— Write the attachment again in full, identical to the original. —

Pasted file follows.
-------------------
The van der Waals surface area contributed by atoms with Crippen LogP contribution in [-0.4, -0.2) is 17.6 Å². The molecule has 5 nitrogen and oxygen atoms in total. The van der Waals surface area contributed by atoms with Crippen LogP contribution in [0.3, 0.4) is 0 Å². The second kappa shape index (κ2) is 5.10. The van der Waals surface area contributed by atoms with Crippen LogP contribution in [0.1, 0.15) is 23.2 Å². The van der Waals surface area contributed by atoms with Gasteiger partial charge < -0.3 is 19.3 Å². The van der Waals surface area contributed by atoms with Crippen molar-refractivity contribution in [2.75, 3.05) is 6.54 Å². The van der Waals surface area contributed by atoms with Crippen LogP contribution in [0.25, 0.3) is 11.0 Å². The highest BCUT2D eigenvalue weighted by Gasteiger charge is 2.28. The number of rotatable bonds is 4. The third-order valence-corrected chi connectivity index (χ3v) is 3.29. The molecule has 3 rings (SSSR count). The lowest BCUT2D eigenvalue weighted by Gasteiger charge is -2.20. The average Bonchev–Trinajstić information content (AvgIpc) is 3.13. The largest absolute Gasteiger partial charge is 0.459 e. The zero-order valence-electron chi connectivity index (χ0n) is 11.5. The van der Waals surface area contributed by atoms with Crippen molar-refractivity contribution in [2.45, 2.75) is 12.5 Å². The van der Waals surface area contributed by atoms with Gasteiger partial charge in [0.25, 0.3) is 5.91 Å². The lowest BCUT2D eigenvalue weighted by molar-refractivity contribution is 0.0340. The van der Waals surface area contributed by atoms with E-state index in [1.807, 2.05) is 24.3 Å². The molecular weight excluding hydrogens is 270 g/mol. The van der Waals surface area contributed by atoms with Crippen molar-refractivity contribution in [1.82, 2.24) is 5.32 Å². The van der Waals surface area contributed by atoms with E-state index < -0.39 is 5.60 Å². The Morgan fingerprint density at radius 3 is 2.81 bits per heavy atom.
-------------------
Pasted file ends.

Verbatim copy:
The van der Waals surface area contributed by atoms with Crippen LogP contribution in [-0.4, -0.2) is 17.6 Å². The molecule has 5 nitrogen and oxygen atoms in total. The van der Waals surface area contributed by atoms with Crippen LogP contribution in [0.3, 0.4) is 0 Å². The second kappa shape index (κ2) is 5.10. The van der Waals surface area contributed by atoms with Crippen LogP contribution in [0.1, 0.15) is 23.2 Å². The van der Waals surface area contributed by atoms with Gasteiger partial charge < -0.3 is 19.3 Å². The van der Waals surface area contributed by atoms with Crippen molar-refractivity contribution in [2.75, 3.05) is 6.54 Å². The van der Waals surface area contributed by atoms with Crippen LogP contribution in [0.25, 0.3) is 11.0 Å². The highest BCUT2D eigenvalue weighted by Gasteiger charge is 2.28. The number of rotatable bonds is 4. The third-order valence-corrected chi connectivity index (χ3v) is 3.29. The molecule has 3 rings (SSSR count). The lowest BCUT2D eigenvalue weighted by Gasteiger charge is -2.20. The average Bonchev–Trinajstić information content (AvgIpc) is 3.13. The largest absolute Gasteiger partial charge is 0.459 e. The zero-order valence-electron chi connectivity index (χ0n) is 11.5. The van der Waals surface area contributed by atoms with Crippen molar-refractivity contribution in [2.45, 2.75) is 12.5 Å². The van der Waals surface area contributed by atoms with Gasteiger partial charge in [0.25, 0.3) is 5.91 Å². The lowest BCUT2D eigenvalue weighted by molar-refractivity contribution is 0.0340. The van der Waals surface area contributed by atoms with E-state index in [1.807, 2.05) is 24.3 Å². The molecular weight excluding hydrogens is 270 g/mol. The van der Waals surface area contributed by atoms with Crippen molar-refractivity contribution in [1.82, 2.24) is 5.32 Å². The van der Waals surface area contributed by atoms with E-state index < -0.39 is 5.60 Å². The Morgan fingerprint density at radius 3 is 2.81 bits per heavy atom.